Women’s rights activists who organized this year’s International Women’s Day in Pakistan have been accused of committing blasphemy and received death threats from extremist groups in the country. Following the spread of fake material, the Pakistani Taliban, also known as the Tehree-e-Taliban Pakistan (TTP), told the organizers of the march that “Fix your ways, there are still many young Muslims here who know how to protect Islam and the boundaries set by Allah.”
The spread of fake videos and images on social media suggesting that the organizers of the march had insulted Islam also found attention of the country’s courts. On March 26, a local court in Pakistan ordered the registration of a first information report (FIR) against the planners of the March for allegedly making “derogatory remarks” against Islam.
This happened even after the organizers issued clarifications that the participants did not raise blasphemous slogans and their materials were edited to defame their movement. Women’s rights present a miserable picture in Pakistan. In 2020, the country was ranked at 151 out of 153 countries in the Global Gender Gap Index.
The events around this year’s Women’s Day march highlight a troubling trend of how disinformation is used to discredit marginalized communities in Pakistan. In the past, this has happened in the case of different minority ethnic groups but now we are seeing the same tactics being used against women as a distinct identity group. “I do believe this was very deliberate,” said Farieha Aziz, who is a women rights activist about the vilification campaign against the march organizers. She further notes that “[t]his time it took on a more dangerous dimension,” because of “the assertion that anti-Islam and blasphemous activities have taken place.”
However, this is not how a women’s march should be described or allowed to be propagated in a society where women rights already present a dismal picture. Shenila Khoja-Moolji, a professor of women’s studies told the The Diplomat “the Aurat March is ultimately an effort by women to claim public space and advance their demands related to economic, reproductive, and environmental justice, which influence their wellbeing.”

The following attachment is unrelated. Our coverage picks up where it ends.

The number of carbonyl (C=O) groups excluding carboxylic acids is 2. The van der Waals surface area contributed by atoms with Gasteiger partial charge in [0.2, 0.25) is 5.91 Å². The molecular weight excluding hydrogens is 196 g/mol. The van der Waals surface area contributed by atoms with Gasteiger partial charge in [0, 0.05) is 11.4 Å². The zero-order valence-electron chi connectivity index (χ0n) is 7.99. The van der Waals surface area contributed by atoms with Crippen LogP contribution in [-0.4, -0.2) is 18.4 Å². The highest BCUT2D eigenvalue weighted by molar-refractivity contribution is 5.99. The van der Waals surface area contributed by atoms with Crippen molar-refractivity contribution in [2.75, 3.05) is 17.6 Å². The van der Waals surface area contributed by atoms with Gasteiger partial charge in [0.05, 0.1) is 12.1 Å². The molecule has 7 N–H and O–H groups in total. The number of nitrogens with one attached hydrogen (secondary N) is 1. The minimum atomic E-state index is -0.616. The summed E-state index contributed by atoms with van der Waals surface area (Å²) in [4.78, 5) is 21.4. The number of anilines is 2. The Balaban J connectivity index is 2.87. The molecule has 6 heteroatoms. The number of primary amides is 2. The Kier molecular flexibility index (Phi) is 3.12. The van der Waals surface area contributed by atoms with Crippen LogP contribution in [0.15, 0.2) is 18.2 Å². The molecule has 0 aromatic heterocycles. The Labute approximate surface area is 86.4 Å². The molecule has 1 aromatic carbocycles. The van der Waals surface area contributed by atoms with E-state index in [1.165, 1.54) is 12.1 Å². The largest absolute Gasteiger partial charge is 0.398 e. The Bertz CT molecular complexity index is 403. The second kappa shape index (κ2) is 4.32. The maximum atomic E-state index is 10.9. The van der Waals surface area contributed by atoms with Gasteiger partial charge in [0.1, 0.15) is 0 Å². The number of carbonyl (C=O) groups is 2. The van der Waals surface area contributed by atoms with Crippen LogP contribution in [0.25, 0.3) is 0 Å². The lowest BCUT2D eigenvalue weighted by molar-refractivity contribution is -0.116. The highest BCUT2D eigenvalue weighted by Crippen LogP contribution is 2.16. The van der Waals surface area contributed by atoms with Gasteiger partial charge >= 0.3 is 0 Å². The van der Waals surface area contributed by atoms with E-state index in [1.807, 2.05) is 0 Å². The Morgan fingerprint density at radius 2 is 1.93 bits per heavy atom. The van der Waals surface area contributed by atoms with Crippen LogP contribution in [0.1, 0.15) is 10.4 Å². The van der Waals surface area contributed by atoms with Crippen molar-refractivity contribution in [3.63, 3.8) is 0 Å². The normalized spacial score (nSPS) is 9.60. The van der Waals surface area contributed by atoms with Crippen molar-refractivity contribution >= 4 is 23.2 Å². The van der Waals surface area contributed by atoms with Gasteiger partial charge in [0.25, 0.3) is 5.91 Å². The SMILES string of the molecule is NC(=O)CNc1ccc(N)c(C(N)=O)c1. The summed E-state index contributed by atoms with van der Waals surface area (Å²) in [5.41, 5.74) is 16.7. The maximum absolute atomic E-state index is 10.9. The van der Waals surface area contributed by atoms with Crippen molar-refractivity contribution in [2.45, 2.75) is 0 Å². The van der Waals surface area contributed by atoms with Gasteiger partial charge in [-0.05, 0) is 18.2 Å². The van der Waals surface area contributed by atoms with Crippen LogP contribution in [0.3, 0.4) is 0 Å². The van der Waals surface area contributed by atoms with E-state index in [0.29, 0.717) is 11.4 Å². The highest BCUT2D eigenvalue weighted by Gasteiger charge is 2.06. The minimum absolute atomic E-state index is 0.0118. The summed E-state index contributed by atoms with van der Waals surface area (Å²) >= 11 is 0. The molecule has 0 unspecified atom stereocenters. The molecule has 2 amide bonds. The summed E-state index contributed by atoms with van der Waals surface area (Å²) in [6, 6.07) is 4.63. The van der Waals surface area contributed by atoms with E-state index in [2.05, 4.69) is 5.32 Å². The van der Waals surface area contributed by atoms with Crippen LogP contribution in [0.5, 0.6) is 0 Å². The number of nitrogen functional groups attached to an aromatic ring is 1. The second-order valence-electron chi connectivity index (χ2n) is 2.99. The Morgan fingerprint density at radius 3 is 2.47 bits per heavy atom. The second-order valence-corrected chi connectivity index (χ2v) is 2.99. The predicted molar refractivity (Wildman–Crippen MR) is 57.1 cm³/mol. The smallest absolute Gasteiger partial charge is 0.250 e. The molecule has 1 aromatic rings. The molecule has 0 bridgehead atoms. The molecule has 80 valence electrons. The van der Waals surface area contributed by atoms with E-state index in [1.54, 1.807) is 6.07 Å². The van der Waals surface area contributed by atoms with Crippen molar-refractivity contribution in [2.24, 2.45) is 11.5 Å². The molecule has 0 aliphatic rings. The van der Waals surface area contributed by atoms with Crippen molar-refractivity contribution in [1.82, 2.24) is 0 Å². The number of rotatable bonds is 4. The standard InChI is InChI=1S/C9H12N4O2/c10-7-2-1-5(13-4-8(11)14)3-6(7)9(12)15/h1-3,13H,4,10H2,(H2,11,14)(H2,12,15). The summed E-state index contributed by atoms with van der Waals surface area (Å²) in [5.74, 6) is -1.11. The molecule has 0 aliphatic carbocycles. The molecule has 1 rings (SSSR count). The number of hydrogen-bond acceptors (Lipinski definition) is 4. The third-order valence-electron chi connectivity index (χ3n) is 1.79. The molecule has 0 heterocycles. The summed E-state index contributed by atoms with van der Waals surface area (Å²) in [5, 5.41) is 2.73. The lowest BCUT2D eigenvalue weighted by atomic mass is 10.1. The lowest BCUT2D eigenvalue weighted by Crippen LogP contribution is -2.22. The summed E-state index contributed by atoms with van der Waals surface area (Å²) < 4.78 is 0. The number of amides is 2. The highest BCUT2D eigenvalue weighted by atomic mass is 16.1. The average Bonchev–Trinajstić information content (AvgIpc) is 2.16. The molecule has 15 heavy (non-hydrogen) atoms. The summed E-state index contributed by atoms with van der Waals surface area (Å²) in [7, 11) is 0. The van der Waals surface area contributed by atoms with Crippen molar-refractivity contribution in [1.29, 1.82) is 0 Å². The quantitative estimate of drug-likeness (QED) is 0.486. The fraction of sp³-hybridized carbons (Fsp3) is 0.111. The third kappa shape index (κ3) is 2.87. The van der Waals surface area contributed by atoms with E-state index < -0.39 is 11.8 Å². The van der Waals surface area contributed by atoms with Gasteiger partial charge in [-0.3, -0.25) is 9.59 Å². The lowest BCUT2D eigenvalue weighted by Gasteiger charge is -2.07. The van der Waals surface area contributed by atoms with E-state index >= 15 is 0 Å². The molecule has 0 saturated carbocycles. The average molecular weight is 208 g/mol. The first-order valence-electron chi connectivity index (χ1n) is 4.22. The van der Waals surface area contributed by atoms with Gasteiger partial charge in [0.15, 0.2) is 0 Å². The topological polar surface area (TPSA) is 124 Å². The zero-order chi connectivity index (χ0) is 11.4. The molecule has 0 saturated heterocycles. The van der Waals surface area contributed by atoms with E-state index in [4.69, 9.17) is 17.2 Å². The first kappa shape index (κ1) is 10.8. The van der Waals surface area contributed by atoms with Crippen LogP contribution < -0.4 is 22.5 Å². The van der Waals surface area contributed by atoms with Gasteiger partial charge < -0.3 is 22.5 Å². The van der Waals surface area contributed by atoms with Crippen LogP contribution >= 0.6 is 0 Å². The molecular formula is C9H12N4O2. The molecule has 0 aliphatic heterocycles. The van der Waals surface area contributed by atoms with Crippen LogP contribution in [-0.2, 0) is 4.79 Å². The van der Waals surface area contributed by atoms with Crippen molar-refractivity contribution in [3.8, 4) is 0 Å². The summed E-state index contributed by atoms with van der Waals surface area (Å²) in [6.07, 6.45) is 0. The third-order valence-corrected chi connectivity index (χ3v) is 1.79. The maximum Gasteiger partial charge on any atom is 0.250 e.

Khoja-Moolji notes that “in doing so, protestors mobilize meanings of ‘good life’ and gender roles and relations, that produce anxieties in other publics who seek to control and regulate women.”
However, Khoja-Moolji cautions that we should not reduce this to a liberal/Western and Islamic/Eastern binary, the way that those who are levying blasphemy charges against the organizers of the Aurat March are doing. “In fact, demands for gender justice can be completely congruent with Islamic teachings on social justice and equality. So, what we are seeing in the blasphemy accusations is an instrumentalization of Islam to regulate women,” Khoja-Moolji asserts.
Unfortunately, this year’s events do not mark a turning point in the fight for women’s rights in the country. Not to say that there haven’t been huge uphill battles in the past, particularly during the Zia ul Haq regime, but the intersection of violent extremist groups, misinformation and social media, and recent examples of vigilante justice raise the stakes of what is happening today. The struggle in this regard becomes further complicated when a country’s prime minister suggests women’s way of dressing as a reason for rise in rape cases. Last week, Prime Minster Imran Khan in a statement said that an increase in rapes indicated the “consequences in any society where vulgarity is on the rise.”
Khan advised women to cover up to evade temptation. “This entire concept of purdah is to avoid temptation, not everyone has the willpower to avoid it,” Khan said.
If Khan considers women’s dress a reason for rising rape cases, it should not come as a surprise that TTP would want to jump on the same morality bandwagon to win support of the mostly conservative Pakistani population. While the ideological basis of TTP’s disagreement with the march is not surprising, the group’s decision to explicitly and vocally condemn the movement perhaps signals a shift in their perceived spheres of interest.
TTP’s “threats should raise alarm bells for security agencies. These threats are meant to create fear and gain the sympathy of radical segments only to create hurdles for the people who want to raise their voice for women’s rights,” Mahnoor Shaikh, a women rights activist told The Diplomat.
As it appears, Pakistan’s women should be worried about militant groups like TTP, the county’s judiciary, and its prime minister before they start thinking about asking for their fundamental human rights.